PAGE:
The state Department of Labor was notified of revealing layoffs that say a lot about the state of Maui tourism. This happened after the Lahaina fire triggered a shock wave in Maui travel.
The latest and most visible layoff relates directly to steep Maui tourism decline.
As required by the Hawaii Department of Labor, the largest laundry on Maui announced a significant reduction in force. Maui Linen Supply will permanently lay off 179 employees, comprising 17 drivers, 157 cleaning workers, and 5 managers. Laundries here in Hawaii primarily serve the hotel and vacation rental industry. This layoff means that hotels are cutting back on laundry due to the dramatic decline in occupancy.
It has reported that guest occupancy on Maui is at its lowest point since Covid, and up to two-thirds of South Maui hotel and vacation rental units are vacant. We’ll be able to confirm that through state data reporting shortly.
“The south side of Maui is wide open. Tragically, right now, because of the earlier message, tourism is not coming in there.” — BOH editors’ friend Jerry Gibson, president of the Hawaii Hotel Alliance said.
The state’s poor messaging sent Maui into an unending economic tailspin.
In the aftermath of the unfathomable Lahaina fire, there began a massive downhill spiral in tourism on the remaining 85% of Maui that was not directly impacted by the fire tragedy.
Initially, the state asked all visitors to leave Maui and did not invite them to return. Just days later, however, the state rescinded its widespread admonitions and began asking most Maui visitors to return. The state then only asked that visitors refrain from returning to West Maui until after October 17.
The cascading economic problems do not appear to be stopping even following the state’s clarifying messages, which stated specifically that visitors should only “refrain from going to West Maui (including Lahaina, Nāpili, Kāʻanapali, and Kapalua).”
Furthermore, while the state requests no visitors to West Maui for the next 45 days, even that is not strictly prohibited. It has resulted in even further confusion. In part because the road there is open to everyone, and businesses are returning.
An example of understandable visitor confusion includes these comments:
“We had a trip to Maui booked for early October, but canceled on the advice of so many Hawaiians and government officials on social media telling us it would be disrespectful to come to the island at this time. Now we’re getting a 180 from Maui government officials, Hawaiian Airlines, etc. And still, there’s a small but very vocal group of Hawaiians on social media saying do not come; we need to heal. If you’re part of the ‘tourist come back to Maui group,’ your message has been drowned out by the ‘don’t come group.’ Also, resorts that are still taking reservations are charging as much or more today as the pre-fire. Might want to get them on board with your ‘book a last-minute trip to Maui to save us’ message.”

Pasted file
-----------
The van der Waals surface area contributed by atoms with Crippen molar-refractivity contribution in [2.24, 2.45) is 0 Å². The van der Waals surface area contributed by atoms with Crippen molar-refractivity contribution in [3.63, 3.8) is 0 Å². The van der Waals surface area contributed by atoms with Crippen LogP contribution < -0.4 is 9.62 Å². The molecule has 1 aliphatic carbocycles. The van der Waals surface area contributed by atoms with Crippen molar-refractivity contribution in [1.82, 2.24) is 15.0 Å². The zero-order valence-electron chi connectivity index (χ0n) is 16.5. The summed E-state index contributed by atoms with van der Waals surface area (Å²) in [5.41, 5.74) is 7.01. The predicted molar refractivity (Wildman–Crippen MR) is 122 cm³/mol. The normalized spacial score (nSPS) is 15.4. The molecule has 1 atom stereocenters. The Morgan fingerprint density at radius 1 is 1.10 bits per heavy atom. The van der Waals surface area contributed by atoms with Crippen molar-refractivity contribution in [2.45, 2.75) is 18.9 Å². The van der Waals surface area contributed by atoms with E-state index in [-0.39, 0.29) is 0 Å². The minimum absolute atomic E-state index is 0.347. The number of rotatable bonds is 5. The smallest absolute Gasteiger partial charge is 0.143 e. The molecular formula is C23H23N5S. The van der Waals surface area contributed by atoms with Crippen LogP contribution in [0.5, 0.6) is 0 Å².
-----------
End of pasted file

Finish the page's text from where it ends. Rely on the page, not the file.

“We are booked in Kahana for early October. We read that the road is open. Maui wants visitors. Then you say…that West Maui is closed until at least October 17. Should we rebook for October 17? Is that date guaranteed?”
Neither airline sales nor overpriced accommodations have helped.
While there has been much interest in airfare sales that emanated in the past week from Hawaiian Airlines, Alaska Airlines, and Southwest Airlines, those, too, appear to have been inadequate to change the current direction of Maui tourism. There have also received repeated complaints that instead of hotels and vacation rentals making it more affordable to visit now, in fact, overall already high prices have just climbed once again.
Confusing messaging meets anti-visitor sentiment.
The things visitors are hearing from a myriad of sources imply that Maui may not be ready to receive visitors. It also has included warnings that visitors should not expect to be treated normally on Maui during such an unbelievably challenging time.
Visitors reasonably want to have an enjoyable vacation and support tourism on Maui, all at the same time. It’s a double-edged sword, where nothing that visitors do seems like the right thing. And therein may lie the answer to just why visitors aren’t returning to South Maui.
There is also long-standing dissatisfaction among many on Maui regarding over-tourism. That was a significant issue before and after Covid, and is again being heard loudly following the devastating Lahaina fire. It is yet another source of confusion among visitors who wonder if they are wanted.August-25-2023-Maui-Linen-Supply-LLC
Are you returning to Maui this fall?